BROWNSVILLE, TEXAS—U.S. Customs and Border Protection (CBP) officers at Brownsville International Bridges intercepted two loads of alleged marijuana and cocaine. CBP officers discovered the alleged narcotics, valued at approximately $1,279,900 hidden within a Chevrolet Suburban and a Mitsubishi Eclipse GT.
The first of the two cases occurred on Friday, June 7, when CBP officers working primary at Los Indios International Bridge encountered a 1998 Chevrolet Suburban driven by a woman. A CBP officer's primary examination resulted in the vehicle, its driver, identified as a 20-year-old United States citizen and residents of San Benito, Texas being referred to CBP secondary for further examination. While in secondary, CBP officers discovered 44 hidden packages within the Chevrolet's gas tank and tires. CBP officers removed the packages from the vehicle which held a combined total weight of 87.04 kilograms (191.9 pounds) of alleged marijuana
The second case took place on Saturday at the Gateway International Bridge. CBP officers working northbound inspections came in contact with a man as he arrived at the port of entry as the driver of a gray 2003 Mitsubishi Eclipse. The man, identified as a 31-year-old, Mexican citizen who resides in Matamoros, Tamaulipas, Mexico was selected and escorted to a secondary inspection. In secondary CBP officers discovered 14 packages hidden within the Eclipse. CBP officers removed the packages which held a combined total weight of 15.42 kilograms (34 pounds) of alleged cocaine.
The alleged marijuana from this seizure has an estimated street value of approximately $191,900 and the alleged cocaine has an estimated street value of approximately $1,088,000. CBP officers seized the narcotics and the vehicle and turned the woman and the man over to Homeland Security Investigations (HSI) special agents for further investigation.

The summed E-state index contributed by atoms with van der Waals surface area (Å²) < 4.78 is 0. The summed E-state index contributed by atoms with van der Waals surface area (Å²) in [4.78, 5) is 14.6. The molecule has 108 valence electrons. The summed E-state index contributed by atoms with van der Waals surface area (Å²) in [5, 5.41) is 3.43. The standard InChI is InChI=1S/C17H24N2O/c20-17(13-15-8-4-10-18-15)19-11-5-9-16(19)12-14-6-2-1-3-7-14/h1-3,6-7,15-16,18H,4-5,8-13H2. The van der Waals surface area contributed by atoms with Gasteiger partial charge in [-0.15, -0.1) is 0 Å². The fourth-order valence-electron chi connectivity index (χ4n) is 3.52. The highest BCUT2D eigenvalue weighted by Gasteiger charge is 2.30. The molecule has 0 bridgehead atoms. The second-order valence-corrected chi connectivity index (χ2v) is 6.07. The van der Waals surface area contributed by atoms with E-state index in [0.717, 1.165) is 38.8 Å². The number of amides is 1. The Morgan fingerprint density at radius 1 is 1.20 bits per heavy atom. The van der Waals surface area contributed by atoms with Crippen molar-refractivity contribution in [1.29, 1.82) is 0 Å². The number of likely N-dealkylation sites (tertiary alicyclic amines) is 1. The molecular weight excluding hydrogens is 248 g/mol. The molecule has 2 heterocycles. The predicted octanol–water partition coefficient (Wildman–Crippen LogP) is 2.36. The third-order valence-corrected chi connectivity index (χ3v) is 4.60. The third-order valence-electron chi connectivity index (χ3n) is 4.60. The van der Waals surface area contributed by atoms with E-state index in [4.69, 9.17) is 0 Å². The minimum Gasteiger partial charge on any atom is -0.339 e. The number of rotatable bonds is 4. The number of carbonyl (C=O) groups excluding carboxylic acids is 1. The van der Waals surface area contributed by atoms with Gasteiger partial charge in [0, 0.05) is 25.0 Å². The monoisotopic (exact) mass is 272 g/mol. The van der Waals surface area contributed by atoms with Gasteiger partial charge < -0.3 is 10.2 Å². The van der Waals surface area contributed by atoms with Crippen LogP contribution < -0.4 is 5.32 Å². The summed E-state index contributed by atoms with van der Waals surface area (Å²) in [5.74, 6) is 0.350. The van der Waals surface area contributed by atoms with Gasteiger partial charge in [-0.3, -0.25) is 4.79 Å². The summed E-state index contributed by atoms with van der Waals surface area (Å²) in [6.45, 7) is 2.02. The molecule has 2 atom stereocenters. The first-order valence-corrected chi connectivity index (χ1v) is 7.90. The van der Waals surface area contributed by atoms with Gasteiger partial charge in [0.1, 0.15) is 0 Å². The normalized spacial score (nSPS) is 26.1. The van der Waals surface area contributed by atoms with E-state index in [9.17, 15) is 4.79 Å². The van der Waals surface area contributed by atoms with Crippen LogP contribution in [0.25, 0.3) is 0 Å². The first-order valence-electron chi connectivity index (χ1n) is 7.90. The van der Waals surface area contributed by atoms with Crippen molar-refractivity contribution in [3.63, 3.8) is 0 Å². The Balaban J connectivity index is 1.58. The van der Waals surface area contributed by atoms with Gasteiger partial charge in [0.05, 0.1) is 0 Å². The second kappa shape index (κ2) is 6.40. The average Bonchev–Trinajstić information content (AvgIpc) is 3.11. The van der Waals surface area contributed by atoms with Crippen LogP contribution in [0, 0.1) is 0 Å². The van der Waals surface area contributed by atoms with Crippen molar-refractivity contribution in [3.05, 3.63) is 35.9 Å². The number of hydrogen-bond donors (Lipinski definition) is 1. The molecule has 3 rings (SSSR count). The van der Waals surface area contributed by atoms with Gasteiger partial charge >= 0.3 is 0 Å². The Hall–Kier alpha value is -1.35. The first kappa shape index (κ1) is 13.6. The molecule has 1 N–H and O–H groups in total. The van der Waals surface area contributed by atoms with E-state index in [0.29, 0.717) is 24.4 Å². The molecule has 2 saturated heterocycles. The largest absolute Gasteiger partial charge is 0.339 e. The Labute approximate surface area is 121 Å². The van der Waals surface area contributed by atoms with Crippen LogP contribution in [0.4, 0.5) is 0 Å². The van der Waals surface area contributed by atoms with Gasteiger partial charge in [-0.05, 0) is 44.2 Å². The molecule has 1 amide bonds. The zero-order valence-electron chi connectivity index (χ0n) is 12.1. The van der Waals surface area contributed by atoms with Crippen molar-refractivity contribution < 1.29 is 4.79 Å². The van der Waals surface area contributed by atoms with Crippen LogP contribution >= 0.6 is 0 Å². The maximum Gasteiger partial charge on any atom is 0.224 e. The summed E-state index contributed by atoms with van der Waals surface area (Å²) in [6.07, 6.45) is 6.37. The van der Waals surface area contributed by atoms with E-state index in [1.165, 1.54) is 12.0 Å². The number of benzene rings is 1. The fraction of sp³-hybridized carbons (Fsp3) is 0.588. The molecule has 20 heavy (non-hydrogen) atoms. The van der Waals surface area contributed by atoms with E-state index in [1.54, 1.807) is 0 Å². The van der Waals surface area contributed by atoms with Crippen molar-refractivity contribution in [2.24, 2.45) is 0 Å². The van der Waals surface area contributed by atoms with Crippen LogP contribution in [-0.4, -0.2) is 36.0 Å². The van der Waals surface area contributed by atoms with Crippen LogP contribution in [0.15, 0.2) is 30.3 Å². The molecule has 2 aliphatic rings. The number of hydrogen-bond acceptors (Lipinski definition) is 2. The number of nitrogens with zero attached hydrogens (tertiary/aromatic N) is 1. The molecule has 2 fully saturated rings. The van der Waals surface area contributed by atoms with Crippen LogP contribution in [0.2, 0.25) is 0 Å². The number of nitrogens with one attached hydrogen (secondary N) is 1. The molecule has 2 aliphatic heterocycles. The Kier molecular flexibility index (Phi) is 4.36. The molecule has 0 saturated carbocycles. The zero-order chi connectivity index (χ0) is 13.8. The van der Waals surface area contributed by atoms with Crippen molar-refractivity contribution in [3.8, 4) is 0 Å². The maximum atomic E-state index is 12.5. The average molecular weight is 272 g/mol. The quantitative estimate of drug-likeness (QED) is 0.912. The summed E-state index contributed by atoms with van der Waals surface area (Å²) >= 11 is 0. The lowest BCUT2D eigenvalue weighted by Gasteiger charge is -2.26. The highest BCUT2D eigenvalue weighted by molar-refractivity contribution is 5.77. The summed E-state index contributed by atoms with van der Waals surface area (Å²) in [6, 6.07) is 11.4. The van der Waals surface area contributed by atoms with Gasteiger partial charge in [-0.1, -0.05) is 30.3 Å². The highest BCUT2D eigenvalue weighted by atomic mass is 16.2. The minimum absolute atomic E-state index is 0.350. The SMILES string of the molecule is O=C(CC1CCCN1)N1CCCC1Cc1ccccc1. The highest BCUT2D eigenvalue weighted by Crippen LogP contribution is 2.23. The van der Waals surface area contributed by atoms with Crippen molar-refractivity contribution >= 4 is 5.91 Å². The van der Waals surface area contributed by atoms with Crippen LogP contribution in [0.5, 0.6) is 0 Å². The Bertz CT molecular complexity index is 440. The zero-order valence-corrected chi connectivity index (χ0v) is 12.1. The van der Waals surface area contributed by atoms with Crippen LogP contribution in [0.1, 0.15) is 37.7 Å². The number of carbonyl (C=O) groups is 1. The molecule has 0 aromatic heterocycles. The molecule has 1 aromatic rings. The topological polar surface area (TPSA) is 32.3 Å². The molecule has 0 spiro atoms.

"Every day of the week our CBP officers man the frontlines in an effort to stop those that would try to do our country harm. Our officers stopped these two loads of alleged marijuana and cocaine that thanks to their efforts will not reach the streets of the Rio Grande Valley. I applaud our officers for their outstanding work on the frontline," said Michael T. Freeman, CBP port director, Brownsville.
U.S. Customs and Border Protection is the unified border agency within the Department of Homeland Security charged with the management, control and protection of our nation's borders at and between the official ports of entry. CBP is charged with keeping terrorists and terrorist weapons out of the country while enforcing hundreds of U.S. laws.